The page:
Almost every morning, about five forty-five, I get up, drag on my running gear and go out into the nearly empty streets. Running so early has two advantages. My resistance to exercise has not built up yet, because I’m hardly awake, and there are not too many people about to witness my un-athletic, red-faced, panting attempts to grasp at that elusive thing, fitness.

It was February, cold and dark. I was running at my top speed, which is not too fast, and suddenly there was something right in front of me. I pulled to a stop, nearly falling over, right in front of a door standing in the middle of the pavement, facing me.

First I thought who left this here? I could have hurt myself. Then I thought, how is is standing up? I walked around to the other side and it was not there any more. I could see back the way I came, all along to the end of the street. No door.

I stepped back, and there it was again — a black-painted solid wood door with a brass doorknob and an elaborate knocker in the form of grim face looking out at me, such as you might find on a grand Georgian townhouse. It was very substantial and real, but from the other side it simply was not there. I checked two or three times. There, and not there.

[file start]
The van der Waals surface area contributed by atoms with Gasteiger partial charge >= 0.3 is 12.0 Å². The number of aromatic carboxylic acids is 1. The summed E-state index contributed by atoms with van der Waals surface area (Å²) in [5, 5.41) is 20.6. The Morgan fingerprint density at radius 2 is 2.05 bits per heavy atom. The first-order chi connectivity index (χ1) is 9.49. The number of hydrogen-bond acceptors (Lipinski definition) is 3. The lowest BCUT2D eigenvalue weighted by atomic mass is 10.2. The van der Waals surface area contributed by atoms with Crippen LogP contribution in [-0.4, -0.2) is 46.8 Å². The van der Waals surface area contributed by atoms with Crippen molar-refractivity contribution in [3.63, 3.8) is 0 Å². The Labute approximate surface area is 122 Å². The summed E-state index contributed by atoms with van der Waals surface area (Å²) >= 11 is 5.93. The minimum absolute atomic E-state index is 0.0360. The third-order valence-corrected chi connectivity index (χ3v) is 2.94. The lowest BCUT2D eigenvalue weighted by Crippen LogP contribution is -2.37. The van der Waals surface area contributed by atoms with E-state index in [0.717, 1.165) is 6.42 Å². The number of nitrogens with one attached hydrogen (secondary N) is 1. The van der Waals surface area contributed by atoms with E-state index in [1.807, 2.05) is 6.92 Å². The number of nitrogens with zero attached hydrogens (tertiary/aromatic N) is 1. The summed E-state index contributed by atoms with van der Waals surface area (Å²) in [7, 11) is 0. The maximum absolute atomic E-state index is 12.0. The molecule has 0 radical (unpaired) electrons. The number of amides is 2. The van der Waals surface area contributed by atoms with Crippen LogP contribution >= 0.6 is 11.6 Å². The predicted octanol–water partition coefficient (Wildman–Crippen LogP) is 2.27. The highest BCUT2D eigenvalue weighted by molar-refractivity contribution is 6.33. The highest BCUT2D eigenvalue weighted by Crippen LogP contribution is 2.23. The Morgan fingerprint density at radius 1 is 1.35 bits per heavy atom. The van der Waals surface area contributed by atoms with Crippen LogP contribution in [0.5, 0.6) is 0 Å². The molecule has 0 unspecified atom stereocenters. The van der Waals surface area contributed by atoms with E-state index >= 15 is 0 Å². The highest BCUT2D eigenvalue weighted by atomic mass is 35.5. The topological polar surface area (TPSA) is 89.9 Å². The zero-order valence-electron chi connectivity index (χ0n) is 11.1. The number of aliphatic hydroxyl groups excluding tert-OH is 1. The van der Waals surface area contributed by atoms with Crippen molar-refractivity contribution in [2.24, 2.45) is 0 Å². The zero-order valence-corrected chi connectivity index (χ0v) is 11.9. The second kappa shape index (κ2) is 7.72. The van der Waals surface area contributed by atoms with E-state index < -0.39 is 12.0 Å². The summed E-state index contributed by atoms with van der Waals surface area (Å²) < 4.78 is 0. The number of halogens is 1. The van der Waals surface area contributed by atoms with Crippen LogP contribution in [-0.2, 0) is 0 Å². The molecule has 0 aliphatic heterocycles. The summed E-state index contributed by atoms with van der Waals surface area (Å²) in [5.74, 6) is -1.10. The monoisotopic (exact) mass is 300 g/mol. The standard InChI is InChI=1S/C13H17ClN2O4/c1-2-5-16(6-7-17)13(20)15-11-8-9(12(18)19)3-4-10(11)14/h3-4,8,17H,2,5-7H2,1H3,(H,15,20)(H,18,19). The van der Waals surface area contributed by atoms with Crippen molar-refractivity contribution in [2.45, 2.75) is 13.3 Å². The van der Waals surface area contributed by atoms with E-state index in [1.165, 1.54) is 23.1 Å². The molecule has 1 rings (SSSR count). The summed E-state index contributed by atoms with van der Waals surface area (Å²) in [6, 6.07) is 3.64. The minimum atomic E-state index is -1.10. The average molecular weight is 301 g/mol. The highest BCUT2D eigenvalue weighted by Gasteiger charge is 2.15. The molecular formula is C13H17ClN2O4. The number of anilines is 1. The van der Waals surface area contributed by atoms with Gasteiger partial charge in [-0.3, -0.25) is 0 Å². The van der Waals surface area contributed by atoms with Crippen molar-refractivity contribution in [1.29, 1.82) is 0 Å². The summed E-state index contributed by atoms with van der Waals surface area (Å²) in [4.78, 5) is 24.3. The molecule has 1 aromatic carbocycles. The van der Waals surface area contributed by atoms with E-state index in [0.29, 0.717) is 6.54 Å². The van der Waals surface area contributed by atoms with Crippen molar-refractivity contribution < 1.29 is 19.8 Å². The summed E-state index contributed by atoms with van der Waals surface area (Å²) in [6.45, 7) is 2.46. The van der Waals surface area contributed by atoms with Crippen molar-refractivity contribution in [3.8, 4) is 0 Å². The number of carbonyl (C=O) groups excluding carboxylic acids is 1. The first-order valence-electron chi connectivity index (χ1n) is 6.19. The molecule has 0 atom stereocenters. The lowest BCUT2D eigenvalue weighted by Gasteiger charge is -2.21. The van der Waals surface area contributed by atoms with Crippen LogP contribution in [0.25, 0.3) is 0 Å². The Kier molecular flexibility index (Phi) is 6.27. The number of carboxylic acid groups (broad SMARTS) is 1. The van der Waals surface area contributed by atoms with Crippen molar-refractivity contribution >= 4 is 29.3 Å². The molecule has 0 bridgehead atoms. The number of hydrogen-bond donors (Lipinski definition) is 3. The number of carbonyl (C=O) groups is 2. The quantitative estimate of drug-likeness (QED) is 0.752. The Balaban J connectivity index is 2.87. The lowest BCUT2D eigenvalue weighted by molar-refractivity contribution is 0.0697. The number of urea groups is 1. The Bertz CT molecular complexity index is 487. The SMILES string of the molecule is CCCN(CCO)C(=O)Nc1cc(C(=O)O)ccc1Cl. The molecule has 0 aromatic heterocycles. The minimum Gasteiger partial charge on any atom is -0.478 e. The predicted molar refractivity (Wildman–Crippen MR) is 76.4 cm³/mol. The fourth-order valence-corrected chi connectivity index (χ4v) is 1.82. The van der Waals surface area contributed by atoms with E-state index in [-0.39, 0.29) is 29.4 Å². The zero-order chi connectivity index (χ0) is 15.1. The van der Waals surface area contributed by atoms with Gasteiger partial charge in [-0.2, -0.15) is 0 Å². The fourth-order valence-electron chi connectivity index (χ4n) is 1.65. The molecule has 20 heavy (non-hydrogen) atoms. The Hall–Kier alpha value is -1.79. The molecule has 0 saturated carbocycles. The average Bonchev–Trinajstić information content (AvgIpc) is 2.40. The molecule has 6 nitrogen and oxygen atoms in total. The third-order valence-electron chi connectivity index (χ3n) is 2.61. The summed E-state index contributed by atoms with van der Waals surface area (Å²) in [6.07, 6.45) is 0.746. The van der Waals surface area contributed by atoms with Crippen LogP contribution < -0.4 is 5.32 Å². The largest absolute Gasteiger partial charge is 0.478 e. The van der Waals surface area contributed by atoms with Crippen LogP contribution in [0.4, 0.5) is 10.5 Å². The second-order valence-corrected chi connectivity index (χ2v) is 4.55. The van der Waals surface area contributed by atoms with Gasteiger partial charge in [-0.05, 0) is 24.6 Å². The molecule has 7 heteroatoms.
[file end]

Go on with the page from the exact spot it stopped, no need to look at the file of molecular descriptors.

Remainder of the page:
I laid the palm of my hand flat against its real, hard surface. The black paint felt warm against my skin, and I was suddenly terrified. I turned and ran all the way home at a speed I had never before achieved.

You don’t like to tell people about things like that, do you? They won’t understand, and they might think you’re suffering from the onset of schizophrenia. I did tell Janice, who works in the office next to mine, but I said it was a dream.

‘What do you think it means?’ I asked.

She shrugged.

‘Maybe you should have knocked?’

‘Would you have knocked?’

‘Probably,’ she said, and laughed. ‘Knocked and run away.’

By the end of the day the whole thing had faded out, been leached of its reality by the mundanity of the actual world, and I was convinced it must have been some sort of waking dream. I was up too early, still sleepy, not quite awake. Somehow I had seen a door propped up on the pavement and my sleepy brain added a layer of weirdness onto something a bit out of the ordinary and unexpected, but ordinary really. Just a door.

On my way home I walked down that street, a quiet one with houses on one side and the park on the other, looking for the door, but there was no sign of any door not attached to a house. Even the house doors were nothing like the rather grand one I had seen.

Oh well, I thought, they took it away. No-one would leave it like that all day, would they? Blocking the pavement. There would be complaints.

The next morning I did not go running. I woke up with the alarm, but the idea of going out there gave me the shivers. It was too cold, I decided, and too dark.